The Secret to Getting Into Medical School Released!
August 6, 2013 in DiverseMedicine Blog
Over the years I have been asked this question many times. What’s the secret? How do I get into medical school? What’s the secret??? Well, as a member of the good old boys club, I have been selective with who I choose to share this secret with. So, for the first time ever, on DiverseMedicine.org, I will share this secret with everyone. In order optimize your chance of getting into medical school, you must work hard!!! That’s it! It is really that simple!
Something that people do not know about doctors is that not all of us are that smart. But on the other hand, all of us have some level of work ethic above the average individual. Using myself as an example, I do not think I am really all that intelligent. What I do have is common sense. Throughout college, I had enough common sense to know that if I spent more nights studying than partying, I would score higher on tests that my classmates who didn’t understand that simple principle. As a freshman, I memorized my notes from class verbatim and went over them numerous times so that on the day of the test, it was a cake walk. In other words, I worked hard!
So perhaps working hard is easier said than done. Staying motivated and focused is a challenge. Here are 5 tips to ensure that you do!
1) Make friends who have similar goals. This is crucial to your success. If both you and your best friend want to go to medical school, you will push one another to remain focused. During my college years, a lot of my close friends were premeds as well. We would compete to see who could score the highest on test (seems nerdy in retrospect but paid off). When feeling too tired to sit down and study, all it took was a glance at a buddy studying to get me up.
2) Post motivational reminders in your room. At the start of every year, I would decorate a push pin board and write all sorts of motivational quotes on it. That board was right next to my bed and each day the quotes screamed success at me. I had “failure is not an option”, “4.0”, and “don’t let them down” on that board. These among other things kept me focused.
3) Find good mentors. I cannot emphasize the importance of this. You absolutely MUST have someone guiding you who knows what he or she is talking about. Don’t trust just any old Jim Bob on the street to tell you how to get into medical school. Find someone who has either done it, or is on the way there! And keep in mind, that’s why DiverseMedicine.org exist, to provide you with mentors!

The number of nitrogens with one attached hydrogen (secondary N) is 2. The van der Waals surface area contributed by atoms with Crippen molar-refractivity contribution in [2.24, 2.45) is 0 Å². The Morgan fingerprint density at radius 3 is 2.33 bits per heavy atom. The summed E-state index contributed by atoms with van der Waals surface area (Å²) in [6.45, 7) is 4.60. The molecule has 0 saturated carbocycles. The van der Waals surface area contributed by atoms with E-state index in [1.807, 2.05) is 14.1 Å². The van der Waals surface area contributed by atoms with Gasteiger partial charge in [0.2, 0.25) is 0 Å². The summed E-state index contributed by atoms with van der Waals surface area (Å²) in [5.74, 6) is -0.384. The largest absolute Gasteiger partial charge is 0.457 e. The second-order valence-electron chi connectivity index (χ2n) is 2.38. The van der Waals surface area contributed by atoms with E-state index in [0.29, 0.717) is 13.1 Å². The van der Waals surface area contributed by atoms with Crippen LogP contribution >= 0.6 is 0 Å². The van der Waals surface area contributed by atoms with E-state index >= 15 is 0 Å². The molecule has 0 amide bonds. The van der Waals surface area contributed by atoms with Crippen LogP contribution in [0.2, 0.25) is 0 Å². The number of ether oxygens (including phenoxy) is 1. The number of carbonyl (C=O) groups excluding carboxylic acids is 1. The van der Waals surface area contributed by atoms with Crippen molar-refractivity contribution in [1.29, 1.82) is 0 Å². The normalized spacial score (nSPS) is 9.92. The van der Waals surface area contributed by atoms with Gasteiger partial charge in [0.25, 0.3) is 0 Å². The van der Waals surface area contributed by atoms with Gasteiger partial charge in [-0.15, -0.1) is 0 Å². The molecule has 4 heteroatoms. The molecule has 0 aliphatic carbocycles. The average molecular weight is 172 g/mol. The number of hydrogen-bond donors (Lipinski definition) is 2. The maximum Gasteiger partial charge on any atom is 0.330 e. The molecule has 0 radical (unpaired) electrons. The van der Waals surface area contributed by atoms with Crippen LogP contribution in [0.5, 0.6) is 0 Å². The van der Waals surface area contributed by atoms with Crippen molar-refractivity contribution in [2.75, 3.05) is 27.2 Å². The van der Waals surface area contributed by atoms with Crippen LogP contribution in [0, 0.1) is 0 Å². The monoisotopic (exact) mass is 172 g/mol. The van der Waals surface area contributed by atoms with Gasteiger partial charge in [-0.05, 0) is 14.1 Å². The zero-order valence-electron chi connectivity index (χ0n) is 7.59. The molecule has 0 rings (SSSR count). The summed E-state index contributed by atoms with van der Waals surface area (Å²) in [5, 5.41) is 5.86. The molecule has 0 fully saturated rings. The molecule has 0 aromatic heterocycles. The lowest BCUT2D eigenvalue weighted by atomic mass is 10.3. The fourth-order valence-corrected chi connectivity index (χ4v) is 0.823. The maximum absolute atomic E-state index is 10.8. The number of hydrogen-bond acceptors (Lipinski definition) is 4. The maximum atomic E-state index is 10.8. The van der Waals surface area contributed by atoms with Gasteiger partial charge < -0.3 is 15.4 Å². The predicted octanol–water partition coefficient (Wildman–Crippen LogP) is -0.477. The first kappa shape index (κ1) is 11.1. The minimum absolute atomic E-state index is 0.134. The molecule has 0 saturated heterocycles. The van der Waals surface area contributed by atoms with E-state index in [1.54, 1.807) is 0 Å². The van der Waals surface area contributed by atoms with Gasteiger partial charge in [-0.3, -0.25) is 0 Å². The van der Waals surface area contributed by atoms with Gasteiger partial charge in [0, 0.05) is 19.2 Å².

4) Set Goals! It’s rather difficult to work to accomplish something if you don’t have goals in place. Getting into medical school is a process, not just a single step. Set goals along the way! EVERY student should start off each semester with a GPA goal! Why not aim for a 4.0? If you miss maybe you’ll get a 3.7! Set the goal and take it seriously! Keep your eye on the prize! Set study goals (e.g. I will learn topics x,y, and z tonight), set summer goals (e.g. I will apply for these summer programs). Just set goals!!!
5) Believe in something more important than Medicine itself! In other words, rely on God! There will be plenty of times that things don’t go your way. You will fail a test, not have enough money to pay semester dues, and lose loved ones. Life happens and you cannot change that fact! So, those nights when you are stressed, crying, hungry, etc; those nights when you wonder why you are chasing this dream of becoming a medical doctor; those nights when you tell yourself that you’d rather die than not be a doctor; remember that “after you have suffered a little while, the God of all grace, who has called you to his eternal glory in Christ, will himself restore, confirm, strengthen, and establish you!” (1 Peter 5:10). Also remember, one day, after you’ve achieved your goal of becoming a physician, life will continue. Then what will you look forward to? Medicine is great, but it isn’t the end all be all!
These are the things that will allow you to persist and work hard to get into medical school! Stick to them and hopefully we’ll be welcoming you into the field in only a few short years!
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